While natural dyes have continued to be used by some, they are not nearly as widespread as they were before the 19th century. Since natural dyes are, well, natural they provide much less of a health risk to the dyer and those living near dye factories. However, there are certain materials and mordants (the elements used to adhere to natural dyes to fabric) can be toxic as well. Along with this, there are a few other reasons that these types of dyes face an uphill battle to popularity.
I mentioned previously that synthetic dyes are cost-effective, the opposite is true for natural dyes– they are extremely costly. These products are not nearly as accessible as artificial dyes and prove to require a lot more time, effort, and materials to produce.
In addition, there is the unfortunate truth that natural dyes cannot provide some of the same varied colors which artificial ones can. At least not yet. The use of chemicals is currently vital in creating the kinds of electric yellows or neon pinks we know today. Colors derived from natural resources will fade on clothing over time because, just like organic food, there aren’t the preservatives sealing the color in.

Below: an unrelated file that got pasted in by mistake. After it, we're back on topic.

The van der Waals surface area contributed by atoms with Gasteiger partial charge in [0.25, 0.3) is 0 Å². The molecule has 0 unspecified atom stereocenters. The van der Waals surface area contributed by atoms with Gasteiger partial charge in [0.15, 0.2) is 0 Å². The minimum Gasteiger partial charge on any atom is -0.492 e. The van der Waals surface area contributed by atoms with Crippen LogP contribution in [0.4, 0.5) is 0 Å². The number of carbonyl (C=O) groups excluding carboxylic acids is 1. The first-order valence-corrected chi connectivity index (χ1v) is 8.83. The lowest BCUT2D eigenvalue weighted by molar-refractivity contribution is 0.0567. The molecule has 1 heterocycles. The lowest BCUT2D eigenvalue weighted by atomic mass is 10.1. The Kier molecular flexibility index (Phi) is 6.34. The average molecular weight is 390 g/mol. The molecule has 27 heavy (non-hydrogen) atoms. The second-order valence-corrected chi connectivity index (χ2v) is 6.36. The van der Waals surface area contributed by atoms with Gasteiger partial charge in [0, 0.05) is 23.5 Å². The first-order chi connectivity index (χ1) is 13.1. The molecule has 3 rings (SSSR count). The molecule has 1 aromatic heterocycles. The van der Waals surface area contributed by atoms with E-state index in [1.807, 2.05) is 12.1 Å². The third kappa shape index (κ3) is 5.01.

While employing the use of natural dyes in a collection or entire fashion brand is initially much more difficult than opting for synthetic, or even low-impact dyes at times, the environmental benefits cannot be beaten. Many small sustainable fashion companies have been able to find a way to safely provide naturally dyed garments in rich hues and even create styles. Older Brother, a Portland-based clothing brand, has been committed to using natural dyes from the start. They sell shirts colored from turmeric, mushrooms, indigo, and more to create muted palettes fit for the cozy climate they are made in.